Plan 9 From Outer Space

by: Alaine Reschke

Plan 9 From Outer Space is frequently hailed as one of the worst movies of all time. This is no small accomplishment since it must surpass the horrific Jaws: The Revenge in order to claim that title. Writer, director, and producer (a triple threat), Ed Wood manages to unwittingly avoid his original purpose - a brilliant science fiction classic - and create a movie so inconceivably bad it's funny.

The rather simplistic story line contrived in Plan 9 from Outer Space entails aliens plotting to save the universe. The movie inherits its title when they conclude that "Plan Nine" - resurrect the dead and destroy Earth's inhabitants - is the best idea after presumably eight other faulty attempts. Needless to say they fail miserably and in the end their flaming pie plate spaceship spontaneously combusts in mid-flight, hurling towards an inevitable fate.

Little can be said of the script for Plan 9 from Outer Space, as it has no merits. The trees used to produce the paper this script was written on would have served better use as firewood than disgracing its bark with this campy dribble. Including such memorable lines as "We should all be interested in the future as that is where we will spend the rest of our lives" and "How could any race be so stupid?" it is difficult to imagine how this film ever became a reality.

Although the characters in Plan 9 from Outer Space are somewhat imaginative the performers' portrayals leave much to be desired. Vampira plays a zombie vampire girl flaunting a 19 inch waist that is scarcely surpassed by her 19 inch fingernails. The only satisfactory aspect of her performance in this role is merely a result of her ghostly appearance; she seems all too frail and emaciated to be living. Vampira is briefly accompanied by Bela Lugosi, who was also slated to star in this flick. However, the man renowned for his leading role in Dracula died after only two days worth of shooting and was replaced by a younger, taller man. Lugosi's departure is never explained, but the change is badly concealed by a cape held across the new Lugosi's face. Inspector Clay (Tor Johnson), known as "the big one" by the aliens, is also a resurrected corpse. In this film, Johnson is truly an animated caricature reduced to stomping around grave yards and stalking innocent Earthlings in the dead of night. Johnson's facial expression never changed throughout the entirety of the film, and while it is supposed to be frightful and threatening, the result comes across as laughable at best.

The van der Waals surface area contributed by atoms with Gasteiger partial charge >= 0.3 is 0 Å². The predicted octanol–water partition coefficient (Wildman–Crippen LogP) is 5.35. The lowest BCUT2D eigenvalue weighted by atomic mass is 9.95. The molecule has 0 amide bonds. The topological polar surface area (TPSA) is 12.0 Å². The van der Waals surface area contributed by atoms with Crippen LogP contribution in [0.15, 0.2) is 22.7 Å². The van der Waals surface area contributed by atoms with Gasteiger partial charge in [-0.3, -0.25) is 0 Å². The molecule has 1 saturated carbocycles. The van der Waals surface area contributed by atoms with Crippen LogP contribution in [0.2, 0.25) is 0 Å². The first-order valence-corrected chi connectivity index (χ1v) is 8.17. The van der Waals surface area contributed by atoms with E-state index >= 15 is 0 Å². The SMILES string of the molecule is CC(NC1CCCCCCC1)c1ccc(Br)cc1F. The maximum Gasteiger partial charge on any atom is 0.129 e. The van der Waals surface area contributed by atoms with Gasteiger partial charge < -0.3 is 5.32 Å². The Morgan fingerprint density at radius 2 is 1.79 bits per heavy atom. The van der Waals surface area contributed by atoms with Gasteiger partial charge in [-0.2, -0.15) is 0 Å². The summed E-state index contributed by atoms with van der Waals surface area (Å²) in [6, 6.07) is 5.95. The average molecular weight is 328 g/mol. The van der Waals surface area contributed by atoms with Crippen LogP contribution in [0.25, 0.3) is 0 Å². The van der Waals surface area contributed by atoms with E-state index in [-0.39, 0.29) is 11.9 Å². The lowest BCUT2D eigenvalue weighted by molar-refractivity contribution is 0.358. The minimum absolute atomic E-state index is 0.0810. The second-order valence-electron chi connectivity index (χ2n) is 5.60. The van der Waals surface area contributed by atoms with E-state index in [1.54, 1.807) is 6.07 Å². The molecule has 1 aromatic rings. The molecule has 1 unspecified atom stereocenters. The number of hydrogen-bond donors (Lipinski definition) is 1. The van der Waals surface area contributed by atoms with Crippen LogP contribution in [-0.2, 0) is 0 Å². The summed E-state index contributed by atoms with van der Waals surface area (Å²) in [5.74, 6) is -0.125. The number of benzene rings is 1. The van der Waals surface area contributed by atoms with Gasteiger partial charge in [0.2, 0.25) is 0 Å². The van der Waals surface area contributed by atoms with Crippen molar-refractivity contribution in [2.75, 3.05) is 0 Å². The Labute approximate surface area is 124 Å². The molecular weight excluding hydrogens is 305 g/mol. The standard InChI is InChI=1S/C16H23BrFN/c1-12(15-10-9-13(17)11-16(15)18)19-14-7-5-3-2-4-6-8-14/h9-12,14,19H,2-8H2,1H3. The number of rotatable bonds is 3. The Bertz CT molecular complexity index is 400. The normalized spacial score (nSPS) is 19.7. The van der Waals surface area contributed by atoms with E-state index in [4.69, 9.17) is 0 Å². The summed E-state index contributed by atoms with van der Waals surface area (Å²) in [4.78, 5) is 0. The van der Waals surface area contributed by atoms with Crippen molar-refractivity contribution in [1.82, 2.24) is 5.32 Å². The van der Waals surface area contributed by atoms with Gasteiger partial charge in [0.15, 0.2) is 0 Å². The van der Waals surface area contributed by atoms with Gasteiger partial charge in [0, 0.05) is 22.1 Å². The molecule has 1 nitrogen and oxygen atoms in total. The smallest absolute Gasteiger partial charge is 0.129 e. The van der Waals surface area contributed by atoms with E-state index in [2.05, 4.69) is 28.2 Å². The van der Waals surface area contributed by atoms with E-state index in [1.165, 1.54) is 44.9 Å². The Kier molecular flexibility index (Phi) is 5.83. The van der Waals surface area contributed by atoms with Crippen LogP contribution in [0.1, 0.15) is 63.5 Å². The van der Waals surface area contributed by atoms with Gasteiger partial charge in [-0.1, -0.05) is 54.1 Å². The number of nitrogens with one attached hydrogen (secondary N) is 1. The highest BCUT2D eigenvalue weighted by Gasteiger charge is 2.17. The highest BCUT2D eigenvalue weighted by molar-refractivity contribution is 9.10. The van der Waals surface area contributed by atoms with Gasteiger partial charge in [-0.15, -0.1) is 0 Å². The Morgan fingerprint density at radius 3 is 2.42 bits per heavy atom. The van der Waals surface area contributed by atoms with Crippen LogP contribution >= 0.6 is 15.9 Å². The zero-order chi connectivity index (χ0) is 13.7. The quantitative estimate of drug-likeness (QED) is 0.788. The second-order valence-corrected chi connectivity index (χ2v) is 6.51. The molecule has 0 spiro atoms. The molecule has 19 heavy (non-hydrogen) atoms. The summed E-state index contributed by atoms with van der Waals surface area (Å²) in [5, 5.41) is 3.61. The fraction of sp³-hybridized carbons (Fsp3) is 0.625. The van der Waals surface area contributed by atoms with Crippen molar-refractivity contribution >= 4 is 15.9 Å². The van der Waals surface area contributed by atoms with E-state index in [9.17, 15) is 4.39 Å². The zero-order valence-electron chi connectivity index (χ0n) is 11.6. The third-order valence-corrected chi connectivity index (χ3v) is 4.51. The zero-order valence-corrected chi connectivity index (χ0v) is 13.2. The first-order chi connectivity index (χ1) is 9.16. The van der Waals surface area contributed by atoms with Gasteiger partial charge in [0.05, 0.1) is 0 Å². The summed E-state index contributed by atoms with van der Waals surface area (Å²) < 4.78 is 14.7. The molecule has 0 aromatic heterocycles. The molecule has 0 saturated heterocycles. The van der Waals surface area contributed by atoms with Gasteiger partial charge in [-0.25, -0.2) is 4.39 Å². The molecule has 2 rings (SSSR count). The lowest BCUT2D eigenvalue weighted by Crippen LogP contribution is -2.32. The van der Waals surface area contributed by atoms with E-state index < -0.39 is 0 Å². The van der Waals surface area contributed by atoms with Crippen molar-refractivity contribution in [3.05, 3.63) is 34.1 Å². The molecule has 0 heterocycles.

One of the films most memorable performances is turned in by Eros (Dudlee Manlove), who frequently explodes with such uncanny insults as, "Your stupid minds! Stupid! Stupid!" Who utters such memorable lines as "I? A fiend?" with a dreadfully unsound delivery, Eros is one of those bad science fiction movie characters you will never forget.

Costumes and make-up in this film were almost non-existent. No, I don't mean they were naked, although that certainly would have made things more creative and interesting. The aliens paraded around in tacky metallic jumpsuits and the people draped themselves in unimaginative and uninteresting clothing.

The art decoration in this movie rated about the same as everything else...only worse. Much like myself you are probably wondering could this be possible? Graveyards reeked of cardboard headstones and 3 foot under corpses. The alien spacecraft also appeared to be made of cardboard; in aerial views of the ship it closely resembled a prehistoric pogo-ball. If you looked closely, you could even see the strings supporting these flying crafts, proving that the special effects were non-existent. In fact, the only real special effect in the film occurred when the craft caught fire and spiraled off into space. This of course was merely a flaming pie plate dangling in front of the camera, and to top it off, you could see the string.

Ed Wood should have been shot. How could anyone have done a worse job on a movie? This movie even makes Superman 4 sound appealing. The only reason why anyone should be subjected to its awfulness is as suitable torture for unsuspecting film students. Ed Wood knew nothing about writing, producing, or directing a motion picture. To quote Eros "How could anyone be so stupid?" A frontal lobotomy victim could have surpassed the work of this has-been, wanna-be moron. You simply must see it to truly believe in all its awesome failures.